Datacentres have been using this method for years to provide continuous power to critical servers and priority services during unplanned power outages.
Consider what you would require if the power was cut for an evening, make a list of the minimum basic requirements and then work out the devices you wish to power, it is always useful to have a back up plan.
You should make a list of your priority services, such as your main household TV as this is often considered a critical item of equipment during a power outage. Connected devices such as satellite receiver, or a gaming console may also be deemed important during a blackout.
A broadband router is another critical piece of equipment that should be considered during a power outage.
In order to calculate the battery required to run a critical electrical item during a power outage, you will need to know the wattage of the device. This information can be found on the back of the TV, Router or Satellite receiver, in the owner’s manual, or even on the Internet. Once you have the wattage, you can use a battery calculator to determine the size of battery required.
A typical TV (50-inch LED) = 60 watts. There are numerous factors such as the age and how the TV is used, volume level and brightness that will affect the power consumption.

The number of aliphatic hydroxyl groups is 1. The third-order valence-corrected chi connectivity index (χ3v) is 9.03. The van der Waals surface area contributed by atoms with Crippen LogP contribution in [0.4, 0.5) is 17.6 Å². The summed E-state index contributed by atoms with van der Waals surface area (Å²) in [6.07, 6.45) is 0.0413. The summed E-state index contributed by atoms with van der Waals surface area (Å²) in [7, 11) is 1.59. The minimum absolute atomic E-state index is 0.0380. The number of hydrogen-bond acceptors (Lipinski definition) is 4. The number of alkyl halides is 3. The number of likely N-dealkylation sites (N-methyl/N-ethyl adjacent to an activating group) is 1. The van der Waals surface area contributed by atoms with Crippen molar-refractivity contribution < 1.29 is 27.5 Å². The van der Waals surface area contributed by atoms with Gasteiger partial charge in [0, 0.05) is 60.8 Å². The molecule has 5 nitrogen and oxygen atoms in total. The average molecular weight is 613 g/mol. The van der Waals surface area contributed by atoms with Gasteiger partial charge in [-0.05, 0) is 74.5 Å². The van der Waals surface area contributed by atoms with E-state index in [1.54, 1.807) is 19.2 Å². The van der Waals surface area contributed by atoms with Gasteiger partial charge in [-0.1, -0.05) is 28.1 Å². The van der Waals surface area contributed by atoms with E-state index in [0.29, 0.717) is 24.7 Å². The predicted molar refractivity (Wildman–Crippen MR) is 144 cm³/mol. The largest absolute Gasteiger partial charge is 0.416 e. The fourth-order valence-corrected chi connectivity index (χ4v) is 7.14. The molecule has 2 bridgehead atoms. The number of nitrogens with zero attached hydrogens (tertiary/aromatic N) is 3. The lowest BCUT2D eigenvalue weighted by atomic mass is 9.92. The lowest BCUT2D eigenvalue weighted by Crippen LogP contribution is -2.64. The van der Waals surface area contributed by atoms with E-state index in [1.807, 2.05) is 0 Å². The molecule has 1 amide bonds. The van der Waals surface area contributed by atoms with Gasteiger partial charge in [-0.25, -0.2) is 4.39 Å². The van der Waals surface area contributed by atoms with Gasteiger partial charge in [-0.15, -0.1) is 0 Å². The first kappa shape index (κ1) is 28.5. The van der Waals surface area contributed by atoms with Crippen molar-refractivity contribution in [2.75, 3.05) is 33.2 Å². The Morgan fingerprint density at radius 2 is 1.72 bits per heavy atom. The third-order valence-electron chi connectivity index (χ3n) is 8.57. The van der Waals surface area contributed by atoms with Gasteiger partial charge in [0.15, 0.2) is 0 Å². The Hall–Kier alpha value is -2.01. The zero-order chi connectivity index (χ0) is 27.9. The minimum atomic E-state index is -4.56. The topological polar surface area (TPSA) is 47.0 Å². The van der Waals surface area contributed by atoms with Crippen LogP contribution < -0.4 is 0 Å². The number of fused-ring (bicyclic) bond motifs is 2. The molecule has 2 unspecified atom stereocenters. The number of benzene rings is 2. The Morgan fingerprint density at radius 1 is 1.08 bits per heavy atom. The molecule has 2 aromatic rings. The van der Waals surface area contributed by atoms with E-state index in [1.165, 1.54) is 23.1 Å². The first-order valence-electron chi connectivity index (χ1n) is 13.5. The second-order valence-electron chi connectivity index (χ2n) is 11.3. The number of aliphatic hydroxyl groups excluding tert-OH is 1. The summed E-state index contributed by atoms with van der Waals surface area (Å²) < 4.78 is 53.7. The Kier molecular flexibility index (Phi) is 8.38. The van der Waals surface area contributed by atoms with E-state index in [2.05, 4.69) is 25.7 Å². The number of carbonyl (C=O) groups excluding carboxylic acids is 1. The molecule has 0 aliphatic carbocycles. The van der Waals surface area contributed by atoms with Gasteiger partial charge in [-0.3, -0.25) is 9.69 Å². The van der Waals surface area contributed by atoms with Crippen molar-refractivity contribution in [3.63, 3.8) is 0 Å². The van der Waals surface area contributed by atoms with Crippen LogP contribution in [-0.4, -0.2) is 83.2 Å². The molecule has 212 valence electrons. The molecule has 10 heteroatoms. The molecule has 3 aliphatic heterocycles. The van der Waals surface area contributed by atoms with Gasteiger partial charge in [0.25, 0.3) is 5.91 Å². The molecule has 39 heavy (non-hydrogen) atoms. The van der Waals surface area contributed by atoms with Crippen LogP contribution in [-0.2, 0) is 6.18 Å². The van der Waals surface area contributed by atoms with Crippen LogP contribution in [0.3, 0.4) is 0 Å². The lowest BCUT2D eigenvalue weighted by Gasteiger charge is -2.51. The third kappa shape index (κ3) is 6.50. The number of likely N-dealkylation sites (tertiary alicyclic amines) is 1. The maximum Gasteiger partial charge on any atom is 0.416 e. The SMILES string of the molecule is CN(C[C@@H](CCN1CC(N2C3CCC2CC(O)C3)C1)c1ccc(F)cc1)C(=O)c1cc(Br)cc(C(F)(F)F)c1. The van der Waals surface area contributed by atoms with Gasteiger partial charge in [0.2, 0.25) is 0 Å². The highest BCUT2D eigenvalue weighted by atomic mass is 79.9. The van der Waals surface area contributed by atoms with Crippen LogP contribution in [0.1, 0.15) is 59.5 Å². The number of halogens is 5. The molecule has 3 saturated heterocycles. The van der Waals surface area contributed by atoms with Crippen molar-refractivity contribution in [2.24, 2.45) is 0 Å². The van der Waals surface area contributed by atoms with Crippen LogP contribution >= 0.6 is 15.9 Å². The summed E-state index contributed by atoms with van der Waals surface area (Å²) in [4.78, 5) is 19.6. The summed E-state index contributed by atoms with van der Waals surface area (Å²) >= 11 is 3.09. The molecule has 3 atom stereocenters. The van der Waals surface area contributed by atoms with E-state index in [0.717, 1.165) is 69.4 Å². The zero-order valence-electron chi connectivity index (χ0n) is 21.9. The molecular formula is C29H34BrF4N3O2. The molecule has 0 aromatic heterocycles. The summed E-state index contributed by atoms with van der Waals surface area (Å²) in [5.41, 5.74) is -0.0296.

|Size of TV||LCD (watts)||LED (watts)||OLED (watts)|
For Example: A TV drawing 100 watts of power, a Satellite Decoder running 50 watts and a typical broadband router drawing 50 watts of power = 200 watts of power per hour or W/H.
A power source or UPS with a 1900-watt capacity at 50% load (you can’t run these devices at 100%) would provide power for 4-5 hours – 100W (TV) + 50W (Satellite) + Router 50W = 200W x 4 (hours) = 800W (40% of 1900W capacity UPS).
As you will probably want to plug other devices into your UPS, you will need to consider the total power consumption of each device.
|Appliance||Average wattage / power load per item|
|Satellite Decoder||50 – 80|
Note: This data may vary dependent on device so always check the specific power consumption of each device you plan to connect to a UPS.
Items not suitable for a UPS
I hope this article has answered some of your question regarding how to prepare for a power cut. Remember it’s important to be prepared and to have a back up plan for every perceived eventuality.